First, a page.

• Restrictions on the use of customer assets for purposes other than those specifically disclosed to customers;
  • Controls designed to ensure adequate liquidity in the event of increased customer withdrawals;
  • Policies and procedures designed to prevent potential market manipulation, including wash trades;
  • Policies and procedures designed to prevent the misappropriation of customer data by officers, employees and affiliated entities engaged in institutional or personal trading; and
  • Support for industry initiatives and/or legislation to create protections for customers, such as an industry-funded insurance fund.

Chairman Wyden is also seeking information from the exchanges about their financial condition, including their current balance sheets and audited financials, as well as information about any insurance policies carried by the exchanges that could benefit customers in the event of bankruptcy, theft or hack.

Chairman Wyden has previously expressed concern that strict regulation of crypto assets could unnecessarily hamper innovation. His inquiry suggests that Members of Congress who previously supported lighter regulation for crypto assets may be spurred into action by recent events.

Profile photo of contributor Lary Stromfeld
Partner | Financial Regulation

On November 23, the UK’s Financial Conduct Authority (“FCA”) released its further consultation to require the administrator of LIBOR to publish a synthetic version of 1-, 3-, and 6-month U.S. dollar LIBOR settings for a temporary period until end-September 2024. Overnight and 12-month USD LIBOR settings will cease permanently at end-June 2023.

The FCA seeks views on its proposal to base synthetic USD LIBOR on CME’s Term SOFR rate plus the fixed ISDA spread for the corresponding LIBOR setting. The FCA emphasized that the synthetic rate would not be “representative” of market conditions that the original LIBOR settings were intended to measure.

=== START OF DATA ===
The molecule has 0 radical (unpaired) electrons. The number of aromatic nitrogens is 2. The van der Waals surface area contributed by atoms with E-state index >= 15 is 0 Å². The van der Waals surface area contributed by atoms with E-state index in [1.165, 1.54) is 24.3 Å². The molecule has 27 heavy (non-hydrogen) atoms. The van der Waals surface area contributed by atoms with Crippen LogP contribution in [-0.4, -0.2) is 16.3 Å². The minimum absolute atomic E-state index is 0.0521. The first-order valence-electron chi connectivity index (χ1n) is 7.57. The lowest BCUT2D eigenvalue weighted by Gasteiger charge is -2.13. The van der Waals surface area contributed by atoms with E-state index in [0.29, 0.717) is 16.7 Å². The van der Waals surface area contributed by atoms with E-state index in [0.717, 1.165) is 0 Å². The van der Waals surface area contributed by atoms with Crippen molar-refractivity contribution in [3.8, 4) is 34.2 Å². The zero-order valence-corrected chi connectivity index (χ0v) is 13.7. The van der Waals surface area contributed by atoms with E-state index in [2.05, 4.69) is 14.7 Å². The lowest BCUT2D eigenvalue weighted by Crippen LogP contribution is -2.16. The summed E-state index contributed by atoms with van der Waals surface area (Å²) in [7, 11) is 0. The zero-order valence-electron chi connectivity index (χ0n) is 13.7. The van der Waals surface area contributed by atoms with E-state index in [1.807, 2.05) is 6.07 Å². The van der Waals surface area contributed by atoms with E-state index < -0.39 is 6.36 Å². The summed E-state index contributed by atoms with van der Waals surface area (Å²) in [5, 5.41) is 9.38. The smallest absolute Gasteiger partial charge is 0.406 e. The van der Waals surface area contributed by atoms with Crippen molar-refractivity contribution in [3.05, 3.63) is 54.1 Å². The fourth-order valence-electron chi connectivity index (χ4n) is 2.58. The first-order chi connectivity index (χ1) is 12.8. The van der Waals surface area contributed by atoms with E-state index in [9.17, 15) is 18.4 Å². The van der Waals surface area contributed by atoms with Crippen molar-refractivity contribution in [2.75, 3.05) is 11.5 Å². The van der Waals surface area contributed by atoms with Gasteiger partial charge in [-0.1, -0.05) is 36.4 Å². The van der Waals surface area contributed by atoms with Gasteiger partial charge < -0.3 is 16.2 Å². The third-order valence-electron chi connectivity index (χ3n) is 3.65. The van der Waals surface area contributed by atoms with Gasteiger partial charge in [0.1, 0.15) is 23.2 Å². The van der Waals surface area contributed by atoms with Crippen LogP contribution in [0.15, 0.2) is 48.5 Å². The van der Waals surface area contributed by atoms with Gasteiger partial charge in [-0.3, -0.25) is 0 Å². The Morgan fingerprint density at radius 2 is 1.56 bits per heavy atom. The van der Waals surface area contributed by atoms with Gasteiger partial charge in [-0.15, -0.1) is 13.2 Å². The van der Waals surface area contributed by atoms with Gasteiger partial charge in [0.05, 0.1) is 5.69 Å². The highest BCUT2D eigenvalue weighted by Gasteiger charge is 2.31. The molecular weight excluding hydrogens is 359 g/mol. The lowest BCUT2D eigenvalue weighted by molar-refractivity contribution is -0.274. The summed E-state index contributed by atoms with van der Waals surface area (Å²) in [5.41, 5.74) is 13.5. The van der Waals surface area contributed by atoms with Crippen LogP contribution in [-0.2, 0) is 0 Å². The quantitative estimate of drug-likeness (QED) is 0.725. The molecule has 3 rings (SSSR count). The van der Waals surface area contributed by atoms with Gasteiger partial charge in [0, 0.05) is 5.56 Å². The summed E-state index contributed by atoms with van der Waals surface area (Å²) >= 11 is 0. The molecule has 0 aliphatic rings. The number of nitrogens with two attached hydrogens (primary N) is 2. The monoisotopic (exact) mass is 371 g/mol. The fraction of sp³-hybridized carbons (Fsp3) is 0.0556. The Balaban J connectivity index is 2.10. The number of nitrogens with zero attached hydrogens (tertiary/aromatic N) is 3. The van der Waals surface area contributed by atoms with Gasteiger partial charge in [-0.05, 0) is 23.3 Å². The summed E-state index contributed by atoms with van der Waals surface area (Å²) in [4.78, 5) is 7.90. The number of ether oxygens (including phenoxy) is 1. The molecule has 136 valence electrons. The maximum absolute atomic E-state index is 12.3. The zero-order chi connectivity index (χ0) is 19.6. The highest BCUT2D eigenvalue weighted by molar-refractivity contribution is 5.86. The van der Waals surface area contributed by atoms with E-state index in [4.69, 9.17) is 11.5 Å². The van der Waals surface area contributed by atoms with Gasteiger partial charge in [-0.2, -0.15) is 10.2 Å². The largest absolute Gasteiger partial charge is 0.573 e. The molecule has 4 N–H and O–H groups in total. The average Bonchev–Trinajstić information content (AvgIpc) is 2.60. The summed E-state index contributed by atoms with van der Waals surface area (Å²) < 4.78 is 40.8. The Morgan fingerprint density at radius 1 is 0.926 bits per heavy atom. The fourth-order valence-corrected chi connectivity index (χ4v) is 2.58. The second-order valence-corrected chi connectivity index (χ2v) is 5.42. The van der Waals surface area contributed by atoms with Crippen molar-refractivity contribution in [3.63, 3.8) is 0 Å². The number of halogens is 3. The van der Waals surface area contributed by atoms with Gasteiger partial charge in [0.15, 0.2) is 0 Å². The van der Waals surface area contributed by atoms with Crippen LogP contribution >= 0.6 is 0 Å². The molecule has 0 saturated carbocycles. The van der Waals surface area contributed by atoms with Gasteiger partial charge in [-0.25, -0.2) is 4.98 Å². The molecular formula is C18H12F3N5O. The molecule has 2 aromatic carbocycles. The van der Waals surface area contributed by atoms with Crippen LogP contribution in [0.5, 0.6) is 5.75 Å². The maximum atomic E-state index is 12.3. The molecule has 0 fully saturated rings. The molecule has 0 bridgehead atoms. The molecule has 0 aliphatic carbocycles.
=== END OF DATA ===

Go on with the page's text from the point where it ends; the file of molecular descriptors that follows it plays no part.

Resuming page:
The FCA also made clear that its primary purpose in requiring the publication of synthetic USD LIBOR is to facilitate an orderly transition of legacy contracts that are governed by UK or other non‑U.S. law and that have no realistic prospect of being amended by the time LIBOR is no longer published in its current form at end-June 2023. 

The consultation includes an extensive discussion of the potential interaction between synthetic USD LIBOR and the U.S. Adjustable Interest Rate (LIBOR) Act. The FCA noted that the LIBOR Act covers legacy USD LIBOR contracts governed by U.S. law that contain no, or unworkable, fallbacks. On the other hand, it noted that contracts that have workable non-LIBOR fallbacks (such as the Prime Rate) are generally not covered by the LIBOR Act. Some contracts in this latter category (such as cash products and derivatives that adopted the fallback language published by the ARRC and ISDA, respectively) may trigger their non-LIBOR fallback rate when LIBOR is no longer representative. Synthetic USD LIBOR will not be representative.  However, other contracts may fall back only when LIBOR is no longer available or published, in which case they might use a synthetic USD LIBOR setting for as long as it is published (and then fall back to their non-LIBOR rate), subject to interpretation of the contract language.

Essentially acknowledging that its jurisdiction is limited to “supervised entities” and contracts within the scope of the UK Benchmark Regulation, the FCA chose not to place restrictions on other entities’ use of synthetic LIBOR in contracts governed by U.S. law. In short, it is up to these contract parties to determine whether they are permitted to use a non-representative synthetic USD LIBOR rate that continues to be published after June 30, 2023.